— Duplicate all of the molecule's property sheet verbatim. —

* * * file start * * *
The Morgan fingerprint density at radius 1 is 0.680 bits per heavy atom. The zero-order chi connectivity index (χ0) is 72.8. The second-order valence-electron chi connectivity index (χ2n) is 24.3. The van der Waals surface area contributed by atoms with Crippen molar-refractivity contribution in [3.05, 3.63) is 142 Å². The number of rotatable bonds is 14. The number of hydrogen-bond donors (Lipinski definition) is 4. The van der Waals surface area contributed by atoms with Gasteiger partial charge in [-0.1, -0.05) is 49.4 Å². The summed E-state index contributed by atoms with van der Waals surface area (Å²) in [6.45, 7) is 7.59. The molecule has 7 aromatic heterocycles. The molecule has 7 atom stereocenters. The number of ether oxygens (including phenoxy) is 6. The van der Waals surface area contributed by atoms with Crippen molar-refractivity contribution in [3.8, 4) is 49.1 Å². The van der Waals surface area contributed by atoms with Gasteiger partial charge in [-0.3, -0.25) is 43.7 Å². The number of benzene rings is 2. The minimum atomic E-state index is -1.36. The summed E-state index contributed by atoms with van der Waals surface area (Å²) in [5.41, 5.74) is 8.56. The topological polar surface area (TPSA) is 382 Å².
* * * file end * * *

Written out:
The Morgan fingerprint density at radius 1 is 0.680 bits per heavy atom. The zero-order chi connectivity index (χ0) is 72.8. The second-order valence-electron chi connectivity index (χ2n) is 24.3. The van der Waals surface area contributed by atoms with Crippen molar-refractivity contribution in [3.05, 3.63) is 142 Å². The number of rotatable bonds is 14. The number of hydrogen-bond donors (Lipinski definition) is 4. The van der Waals surface area contributed by atoms with Gasteiger partial charge in [-0.1, -0.05) is 49.4 Å². The summed E-state index contributed by atoms with van der Waals surface area (Å²) in [6.45, 7) is 7.59. The molecule has 7 aromatic heterocycles. The molecule has 7 atom stereocenters. The number of ether oxygens (including phenoxy) is 6. The van der Waals surface area contributed by atoms with Crippen molar-refractivity contribution in [3.8, 4) is 49.1 Å². The van der Waals surface area contributed by atoms with Gasteiger partial charge in [-0.3, -0.25) is 43.7 Å². The number of benzene rings is 2. The minimum atomic E-state index is -1.36. The summed E-state index contributed by atoms with van der Waals surface area (Å²) in [5.41, 5.74) is 8.56. The topological polar surface area (TPSA) is 382 Å².